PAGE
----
Competition For Water In Texas

WINNIE — Driving through rural east Texas, the roads are lined with farm plots as far as the eye can see covered in corn, wheat, and lots and lots of rice.

The town of Winnie (population 3,254) is home to Frost Ranch, a leading rice producer. Perfectly straight rows of green rice alternate with muddy brown ditches filled with water.

Most of the world’s rice is grown in this way, by flooding the fields. Only 30 percent of rice is grown by waiting for monsoons. In Texas, almost all rice is grown with water pumped over from lakes and rivers.

“We get our water from ditches that we let fill up and then use when we need them and from canals connected to the river,” said Ford Frost, the owner and manager of Frost Ranch. “If we tried to farm by waiting for the rain, our yield would probably drop from around 70,000 pounds to 7,000,” Frost said.


To flood the paddies, ranch crews use around three acre-feet of water per acre of rice. That’s almost 980,000 gallons. It costs Ford from $80 to $100 to flood an acre of rice.

By comparison, the average home in Houston uses around 70,000 gallons a year, costing around $312, according to Houston Water’s 2018 water prices and estimates.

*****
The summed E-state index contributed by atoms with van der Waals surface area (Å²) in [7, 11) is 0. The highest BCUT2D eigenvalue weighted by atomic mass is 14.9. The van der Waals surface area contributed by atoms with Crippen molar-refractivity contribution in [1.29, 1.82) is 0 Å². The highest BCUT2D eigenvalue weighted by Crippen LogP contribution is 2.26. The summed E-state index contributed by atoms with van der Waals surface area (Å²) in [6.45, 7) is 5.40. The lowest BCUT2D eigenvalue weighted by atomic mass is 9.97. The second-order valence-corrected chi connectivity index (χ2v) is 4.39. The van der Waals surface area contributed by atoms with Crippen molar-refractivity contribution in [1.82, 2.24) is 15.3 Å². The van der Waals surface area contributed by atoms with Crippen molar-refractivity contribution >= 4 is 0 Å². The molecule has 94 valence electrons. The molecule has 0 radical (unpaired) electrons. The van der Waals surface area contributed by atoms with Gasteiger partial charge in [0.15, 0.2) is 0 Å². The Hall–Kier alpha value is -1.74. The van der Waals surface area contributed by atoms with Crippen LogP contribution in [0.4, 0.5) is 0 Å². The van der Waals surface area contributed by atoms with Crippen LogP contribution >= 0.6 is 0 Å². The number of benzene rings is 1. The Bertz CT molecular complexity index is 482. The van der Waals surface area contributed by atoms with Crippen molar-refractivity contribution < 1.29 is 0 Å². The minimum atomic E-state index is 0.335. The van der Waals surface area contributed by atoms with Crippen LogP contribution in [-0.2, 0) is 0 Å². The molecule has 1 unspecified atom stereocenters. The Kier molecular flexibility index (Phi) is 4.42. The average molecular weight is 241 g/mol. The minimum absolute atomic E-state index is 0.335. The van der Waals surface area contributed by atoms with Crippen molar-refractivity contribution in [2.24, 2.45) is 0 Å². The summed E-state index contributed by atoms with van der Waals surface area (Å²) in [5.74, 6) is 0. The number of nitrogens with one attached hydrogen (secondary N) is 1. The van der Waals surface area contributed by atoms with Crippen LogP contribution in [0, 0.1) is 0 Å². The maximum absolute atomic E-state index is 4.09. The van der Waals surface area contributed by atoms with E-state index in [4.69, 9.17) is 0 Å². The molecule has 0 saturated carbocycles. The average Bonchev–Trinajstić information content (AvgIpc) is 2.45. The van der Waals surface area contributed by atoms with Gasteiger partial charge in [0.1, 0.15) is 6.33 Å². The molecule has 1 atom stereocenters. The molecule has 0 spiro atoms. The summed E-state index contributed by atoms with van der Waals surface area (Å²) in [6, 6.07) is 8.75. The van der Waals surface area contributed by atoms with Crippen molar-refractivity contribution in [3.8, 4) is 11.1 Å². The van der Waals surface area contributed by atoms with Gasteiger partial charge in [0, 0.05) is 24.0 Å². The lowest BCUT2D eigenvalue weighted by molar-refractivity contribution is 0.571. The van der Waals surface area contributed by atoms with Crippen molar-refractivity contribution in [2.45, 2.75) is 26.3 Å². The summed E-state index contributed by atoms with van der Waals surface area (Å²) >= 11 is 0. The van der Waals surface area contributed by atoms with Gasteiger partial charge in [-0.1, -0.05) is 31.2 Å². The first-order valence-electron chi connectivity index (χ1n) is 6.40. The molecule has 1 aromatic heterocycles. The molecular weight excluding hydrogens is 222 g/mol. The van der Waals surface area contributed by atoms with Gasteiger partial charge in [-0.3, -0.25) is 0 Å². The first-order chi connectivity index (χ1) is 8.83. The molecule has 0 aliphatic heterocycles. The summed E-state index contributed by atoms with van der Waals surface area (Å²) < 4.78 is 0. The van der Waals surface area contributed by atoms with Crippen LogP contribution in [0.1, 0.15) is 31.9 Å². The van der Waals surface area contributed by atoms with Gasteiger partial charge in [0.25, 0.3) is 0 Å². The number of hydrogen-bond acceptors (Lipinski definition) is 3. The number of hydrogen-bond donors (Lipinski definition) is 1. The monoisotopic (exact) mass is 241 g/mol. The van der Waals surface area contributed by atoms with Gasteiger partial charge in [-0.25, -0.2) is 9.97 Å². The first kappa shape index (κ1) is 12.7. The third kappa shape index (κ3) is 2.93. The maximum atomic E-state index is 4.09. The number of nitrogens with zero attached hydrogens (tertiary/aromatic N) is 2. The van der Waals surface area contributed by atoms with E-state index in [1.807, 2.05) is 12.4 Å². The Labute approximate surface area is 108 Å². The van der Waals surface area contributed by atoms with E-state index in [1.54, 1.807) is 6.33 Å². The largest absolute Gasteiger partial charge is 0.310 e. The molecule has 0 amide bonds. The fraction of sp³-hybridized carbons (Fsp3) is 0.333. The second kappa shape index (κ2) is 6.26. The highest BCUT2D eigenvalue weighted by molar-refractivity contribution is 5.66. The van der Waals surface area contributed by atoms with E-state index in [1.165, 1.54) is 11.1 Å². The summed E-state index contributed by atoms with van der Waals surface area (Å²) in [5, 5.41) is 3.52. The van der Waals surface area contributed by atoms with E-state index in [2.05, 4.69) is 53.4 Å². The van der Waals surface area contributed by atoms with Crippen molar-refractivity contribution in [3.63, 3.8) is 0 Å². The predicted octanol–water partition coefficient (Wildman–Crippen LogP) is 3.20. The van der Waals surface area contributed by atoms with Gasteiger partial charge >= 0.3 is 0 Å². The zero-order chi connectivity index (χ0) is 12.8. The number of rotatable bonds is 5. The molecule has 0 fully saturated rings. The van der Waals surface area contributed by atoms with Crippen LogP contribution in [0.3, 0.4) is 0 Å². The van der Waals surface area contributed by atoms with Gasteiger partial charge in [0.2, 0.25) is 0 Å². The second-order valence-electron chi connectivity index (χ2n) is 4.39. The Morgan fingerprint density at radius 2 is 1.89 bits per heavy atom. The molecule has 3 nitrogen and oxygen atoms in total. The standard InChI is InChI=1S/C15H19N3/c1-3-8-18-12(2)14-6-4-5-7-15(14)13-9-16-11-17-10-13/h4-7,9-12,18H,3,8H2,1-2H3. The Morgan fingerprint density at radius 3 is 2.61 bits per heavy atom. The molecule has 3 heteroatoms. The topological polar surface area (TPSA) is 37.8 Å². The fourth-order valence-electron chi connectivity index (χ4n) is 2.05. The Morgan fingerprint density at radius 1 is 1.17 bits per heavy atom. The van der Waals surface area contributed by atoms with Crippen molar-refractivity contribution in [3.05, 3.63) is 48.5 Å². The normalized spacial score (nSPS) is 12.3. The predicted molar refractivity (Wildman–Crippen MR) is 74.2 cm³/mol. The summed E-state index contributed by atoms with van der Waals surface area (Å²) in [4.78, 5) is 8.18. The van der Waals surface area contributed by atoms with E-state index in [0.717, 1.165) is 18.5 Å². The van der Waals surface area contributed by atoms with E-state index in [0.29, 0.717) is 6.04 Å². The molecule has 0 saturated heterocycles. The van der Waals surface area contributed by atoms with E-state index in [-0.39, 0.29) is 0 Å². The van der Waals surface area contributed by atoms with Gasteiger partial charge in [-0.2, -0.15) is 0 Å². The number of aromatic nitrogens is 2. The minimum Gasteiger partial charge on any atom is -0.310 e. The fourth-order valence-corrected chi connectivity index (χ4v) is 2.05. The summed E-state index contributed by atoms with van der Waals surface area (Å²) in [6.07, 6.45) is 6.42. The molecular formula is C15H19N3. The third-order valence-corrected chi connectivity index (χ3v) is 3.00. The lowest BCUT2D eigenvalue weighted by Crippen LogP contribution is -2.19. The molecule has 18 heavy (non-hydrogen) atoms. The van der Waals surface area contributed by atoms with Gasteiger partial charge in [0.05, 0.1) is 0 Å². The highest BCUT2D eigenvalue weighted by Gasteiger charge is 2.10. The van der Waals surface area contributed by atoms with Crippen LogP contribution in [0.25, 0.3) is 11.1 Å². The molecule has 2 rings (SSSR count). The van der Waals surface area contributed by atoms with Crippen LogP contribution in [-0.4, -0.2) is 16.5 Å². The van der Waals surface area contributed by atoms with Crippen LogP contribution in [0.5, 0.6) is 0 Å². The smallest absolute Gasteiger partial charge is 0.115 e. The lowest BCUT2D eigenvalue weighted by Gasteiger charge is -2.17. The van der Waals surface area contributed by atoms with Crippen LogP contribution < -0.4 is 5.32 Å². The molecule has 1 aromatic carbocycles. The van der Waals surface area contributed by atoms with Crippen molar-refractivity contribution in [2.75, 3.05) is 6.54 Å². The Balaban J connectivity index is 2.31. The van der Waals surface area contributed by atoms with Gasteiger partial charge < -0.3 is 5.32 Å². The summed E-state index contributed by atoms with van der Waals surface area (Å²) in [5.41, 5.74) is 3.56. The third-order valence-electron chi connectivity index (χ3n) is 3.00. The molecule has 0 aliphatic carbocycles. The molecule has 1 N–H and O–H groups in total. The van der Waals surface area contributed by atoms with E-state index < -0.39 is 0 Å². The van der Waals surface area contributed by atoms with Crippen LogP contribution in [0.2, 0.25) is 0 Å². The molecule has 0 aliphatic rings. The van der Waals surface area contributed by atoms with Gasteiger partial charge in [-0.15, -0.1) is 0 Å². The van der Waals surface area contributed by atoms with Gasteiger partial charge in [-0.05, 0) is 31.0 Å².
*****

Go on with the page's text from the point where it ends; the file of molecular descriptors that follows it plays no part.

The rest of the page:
People in Houston, who use water from the same rivers and lakes that rice farmers tap, are paying over 130 percent more for water, even though they use far less than farmers.

“The state of Texas charges [farmers] nothing for water except a minor administrative fee,” said Jim Blackburn, a lawyer at Blackburn and Carter in Houston that represents clients in environmental issues cases.

“That just won’t work over time,” Blackburn said. “If we are not paying the full cost of the water, we will not get its allocation right.”

But Frost favors the status quo. “There aren’t too many regulations on water, and there aren’t too few,” he said. “It’s perfect.” The costs and rules around water usage help farmers make a profit without much struggle, he said.

“My father, grandfather, great grandfather all farmed rice here,” said Frost, whose family has been around and farming the land since Texas was a part of Mexico and who doesn’t plan to stop farming rice anytime soon.


There are other growing concerns. Farmers also pump up water from underground aquifers, which may be causing environmental harm; “We do a bad job of setting limits on groundwater usage too,” said Blackburn.

“We started sinking in Houston because of too much withdrawal.”

Competition for water between farmers and big cities like Houston is likely to increase as the city population grows and, if Texas experiences more droughts, the amount of water available could decrease.

“Some rice farming will likely be maintained into the future. But it is hard for agriculture to compete with human water needs,” Blackburn said.

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